Merle Haggard

Introducing Larry Rogowin

August 12, 2015 // 10 Comments

Please join me in welcoming our newest staff writer, Mr. Larry Rogowin.  Welcome aboard, Larry! – KJC I can’t say I grew up listening to country music. Actually, I can’t say I had a very meaningful musical youth. My parents played a lot of Beatles, Motown and Sinatra but I was more interested in what the cool kids played. The first album I begged my parents to buy was Poison’s 1988 magnum opus Open Up and Say…Ahh! (They obliged despite…well, obvious reasons – not the least of which was that original album cover.) So there you go. I fell hard and fast for “Every Rose Has its Thorn,” the greatest and twangiest ’80s glam metal ballad. And that sent me on a path directly to Johnny Cash and Merle Haggard. Only kidding. Though I don’t want to discount that this could’ve happened to me and has happened to others. Nonetheless, Read More

Daily Top Five: Single Fathers

July 19, 2015 // 3 Comments

What are some of your favorite songs about single fathers? The songs that I’m listing for this post are specifically about situations where mothers are no longer in the picture, but don’t feel that you have to limit yourself to such narrow parameters. Dan Seals, “Everything that Glitters (is Not Gold)” Ricky Van Shelton, “Keep It Between the Lines” Merle Haggard, “If We Make It Through December” David Allan Coe, “Single Father” Elvis Presley, “Don’t Cry Daddy”

Daily Double Top Five: Most Played Tracks

July 7, 2015 // 14 Comments

Back in the day, we used to do iPod checks.   Seemed so current at the time! Now, we’re gonna ask you to go to Spotify or your phone or whatever, and just let us know what you’re listening to the most. Two Daily Top Fives Today:  Your five most played songs from a 2015 album, and your most played country songs of all time. Here are my lists, sticking to one song per artist:

Daily Top Five: Gender Swap

June 30, 2015 // 19 Comments

Some of the most interesting country covers are ones where the artist doing the cover is of a different gender than the artist that recorded the original. What are your five favorite “gender swap” covers? Here’s my list: Merle Haggard & Willie Nelson, “Pancho & Lefty” (Original Artist: Emmylou Harris) Sammi Smith, “Help Me Make it Through the Night” (Kris Kristofferson) Patty Loveless, “When the Fallen Angels Fly” (Billy Joe Shaver) Merle Haggard, “No Time to Cry” (Iris Dement) Reba McEntire, “Ring on Her Finger, Time on Her Hands” (Lee Greenwood)

Daily Top Five: Drinking Songs

June 24, 2015 // 24 Comments

Drinking is among the biggest themes in country music.   What are your five favorite drinking songs? Here’s my list: John Anderson, “Straight Tequila Night” Merle Haggard, “I Think I’ll Just Stay Here and Drink” Brad Paisley and Alison Krauss, “Whiskey Lullaby” Martina McBride, “Cheap Whiskey” Clint Black, “Killin’ Time”

Daily Top Five: Songs About Money

April 17, 2015 // 13 Comments

This week brought tax season to an end, and depending on how it went for you last year, you’ll be collecting a refund check or writing one out to the IRS instead. Seems as good a time as any to share our five favorite songs about money! Here ‘s my top five: Merle Haggard, “If We Make it Through December” John Anderson, “Money in the Bank” Todd Snider, “Broke” Shania Twain, “Ka-Ching!” Alabama, “40 Hour Week (For a Livin’)”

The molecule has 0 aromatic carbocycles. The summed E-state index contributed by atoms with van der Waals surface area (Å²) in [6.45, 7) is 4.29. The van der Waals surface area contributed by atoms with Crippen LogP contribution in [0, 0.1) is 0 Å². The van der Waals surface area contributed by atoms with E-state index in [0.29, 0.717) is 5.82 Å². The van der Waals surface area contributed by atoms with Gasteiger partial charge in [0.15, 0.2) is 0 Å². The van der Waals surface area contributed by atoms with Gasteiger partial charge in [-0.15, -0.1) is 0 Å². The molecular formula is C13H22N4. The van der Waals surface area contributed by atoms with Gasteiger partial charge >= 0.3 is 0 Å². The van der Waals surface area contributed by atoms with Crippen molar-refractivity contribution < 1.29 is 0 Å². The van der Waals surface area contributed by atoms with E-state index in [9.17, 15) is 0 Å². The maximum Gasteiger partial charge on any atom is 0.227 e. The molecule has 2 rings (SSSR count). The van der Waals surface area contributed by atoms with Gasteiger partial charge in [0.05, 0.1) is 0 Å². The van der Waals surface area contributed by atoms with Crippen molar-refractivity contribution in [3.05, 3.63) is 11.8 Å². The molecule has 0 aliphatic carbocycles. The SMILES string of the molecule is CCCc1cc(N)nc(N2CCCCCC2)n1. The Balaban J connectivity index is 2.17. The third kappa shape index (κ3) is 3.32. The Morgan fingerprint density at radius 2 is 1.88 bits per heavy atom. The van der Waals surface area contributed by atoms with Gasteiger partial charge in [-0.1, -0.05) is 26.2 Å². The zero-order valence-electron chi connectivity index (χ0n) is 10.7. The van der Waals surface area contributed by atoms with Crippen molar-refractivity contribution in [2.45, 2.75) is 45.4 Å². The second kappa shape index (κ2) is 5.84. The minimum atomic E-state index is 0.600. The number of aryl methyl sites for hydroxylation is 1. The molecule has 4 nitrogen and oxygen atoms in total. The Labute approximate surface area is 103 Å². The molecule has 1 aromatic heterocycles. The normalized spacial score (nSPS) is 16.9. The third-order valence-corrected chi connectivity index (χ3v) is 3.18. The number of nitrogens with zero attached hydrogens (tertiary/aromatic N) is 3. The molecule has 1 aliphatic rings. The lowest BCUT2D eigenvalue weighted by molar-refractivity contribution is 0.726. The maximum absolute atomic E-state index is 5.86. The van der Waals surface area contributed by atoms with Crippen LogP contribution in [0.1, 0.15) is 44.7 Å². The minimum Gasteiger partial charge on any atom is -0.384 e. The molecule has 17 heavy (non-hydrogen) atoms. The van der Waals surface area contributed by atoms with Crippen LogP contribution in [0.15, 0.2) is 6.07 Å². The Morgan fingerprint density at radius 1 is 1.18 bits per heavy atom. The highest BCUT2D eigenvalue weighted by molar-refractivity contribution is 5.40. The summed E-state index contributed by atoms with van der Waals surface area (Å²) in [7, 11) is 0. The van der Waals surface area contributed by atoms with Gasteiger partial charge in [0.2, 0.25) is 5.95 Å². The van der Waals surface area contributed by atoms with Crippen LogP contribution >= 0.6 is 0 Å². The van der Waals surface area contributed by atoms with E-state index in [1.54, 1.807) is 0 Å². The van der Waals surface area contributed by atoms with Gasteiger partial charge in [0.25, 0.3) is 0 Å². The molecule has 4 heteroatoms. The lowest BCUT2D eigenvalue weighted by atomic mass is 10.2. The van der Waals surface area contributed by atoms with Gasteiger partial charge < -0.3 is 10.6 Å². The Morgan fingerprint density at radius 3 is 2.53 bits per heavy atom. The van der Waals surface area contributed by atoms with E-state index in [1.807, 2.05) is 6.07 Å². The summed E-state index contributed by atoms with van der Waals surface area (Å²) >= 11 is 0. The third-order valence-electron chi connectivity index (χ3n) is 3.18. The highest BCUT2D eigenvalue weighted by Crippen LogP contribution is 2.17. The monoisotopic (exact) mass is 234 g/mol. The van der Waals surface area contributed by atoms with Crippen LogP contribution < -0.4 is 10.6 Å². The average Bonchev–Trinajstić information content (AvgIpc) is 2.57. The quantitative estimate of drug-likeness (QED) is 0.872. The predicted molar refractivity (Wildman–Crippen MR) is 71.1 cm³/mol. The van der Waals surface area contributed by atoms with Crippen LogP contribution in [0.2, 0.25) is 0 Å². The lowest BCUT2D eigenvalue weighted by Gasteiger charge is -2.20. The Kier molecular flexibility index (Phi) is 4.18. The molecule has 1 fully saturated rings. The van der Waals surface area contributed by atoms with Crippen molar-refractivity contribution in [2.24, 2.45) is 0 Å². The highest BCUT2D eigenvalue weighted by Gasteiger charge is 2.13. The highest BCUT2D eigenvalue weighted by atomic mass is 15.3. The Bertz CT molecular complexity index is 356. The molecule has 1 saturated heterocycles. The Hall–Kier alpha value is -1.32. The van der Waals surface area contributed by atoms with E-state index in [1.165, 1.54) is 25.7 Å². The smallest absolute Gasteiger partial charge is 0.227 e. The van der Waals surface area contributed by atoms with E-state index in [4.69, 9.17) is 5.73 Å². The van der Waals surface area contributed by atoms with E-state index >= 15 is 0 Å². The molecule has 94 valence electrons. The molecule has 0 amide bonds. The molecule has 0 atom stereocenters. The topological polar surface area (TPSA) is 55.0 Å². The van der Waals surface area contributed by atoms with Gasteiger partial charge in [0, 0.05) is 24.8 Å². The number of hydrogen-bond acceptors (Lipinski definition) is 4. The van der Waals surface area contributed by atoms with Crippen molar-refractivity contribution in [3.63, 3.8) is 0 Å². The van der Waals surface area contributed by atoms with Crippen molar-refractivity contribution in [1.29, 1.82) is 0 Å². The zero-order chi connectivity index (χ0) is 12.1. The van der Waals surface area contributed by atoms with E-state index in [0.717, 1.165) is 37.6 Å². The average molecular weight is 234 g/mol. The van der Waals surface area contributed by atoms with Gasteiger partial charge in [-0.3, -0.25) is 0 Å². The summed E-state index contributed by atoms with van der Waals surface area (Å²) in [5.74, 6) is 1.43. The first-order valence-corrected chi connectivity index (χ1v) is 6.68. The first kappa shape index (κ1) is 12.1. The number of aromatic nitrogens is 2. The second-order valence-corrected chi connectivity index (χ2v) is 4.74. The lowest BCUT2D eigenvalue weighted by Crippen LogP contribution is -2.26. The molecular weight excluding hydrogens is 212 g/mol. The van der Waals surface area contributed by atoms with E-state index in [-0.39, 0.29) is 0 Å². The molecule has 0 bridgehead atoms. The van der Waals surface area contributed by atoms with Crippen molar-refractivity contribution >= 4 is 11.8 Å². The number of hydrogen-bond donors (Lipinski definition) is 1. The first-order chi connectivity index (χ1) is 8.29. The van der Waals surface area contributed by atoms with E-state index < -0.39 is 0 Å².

The Twenty Best Albums of 1994

December 26, 2014 // 5 Comments

As 2014 comes to a close, the Country Universe staff has been collectively impressed by the number of quality albums that were released this year.  How many of those albums, however, will we still be listening to in twenty years? We have that benefit of hindsight for the year 1994, and we’ve compiled our twenty favorite studio sets from that year.  At their time of release, some of our favorites were comeback albums from veteran artists, some were from current artists reaching new artistic and commercial peaks, and some were debut sets from artists that went on to become mainstays on country radio or in the Americana music scene that was just coming together twenty years ago. What they all have in common is that each and every one of them still sounds great today, and they collectively show the wide breadth that the country music landscape was transforming into Read More

The Best Singles of 1994, Part 2: #30-#21

December 9, 2014 // 7 Comments

The list continues with big hits from Clay Walker, Neal McCoy, and Mary Chapin Carpenter, along with should’ve been hits from Carlene Carter and Merle Haggard. #30 “Daddy Never was the Cadillac Kind” Confederate Railroad Written by Dave Gibson and Bernie Nelson KJC #10 | JK #22 | SG #39 Confederate Railroad made it big by balancing party anthems with thoughtful songs about growing up in the south.  This was their best “growing up” song, a thoughtful tribute from a son to his late father.  As tends to happen, the lessons taught to us in our youth aren’t fully appreciated or understood until it’s too late to truly say “thank you.”  – Kevin John Coyne

100 Greatest Men: #1. Merle Haggard

August 15, 2014 // 14 Comments

100 Greatest Men: The Complete List The Poet of the Common Man.  Merle Haggard emerged from the Bakersfield music scene in the mid-sixties, and over the course of time, became the greatest man in the history of country music. Born during the height of the Great Depression, the son of a honky tonk fiddler and a church-going mother, Haggard’s life was a hard one from early on.  When he lost his father at age nine, he rebelled to the point that much of his youth was spent in juvenile detention centers.  His only positive outlet was country music, and he listened to and studied obsessively the work of his heroes Bob Willis, Hank Williams, and Lefty Frizzell, all of whom would shape his singing and his songwriting.

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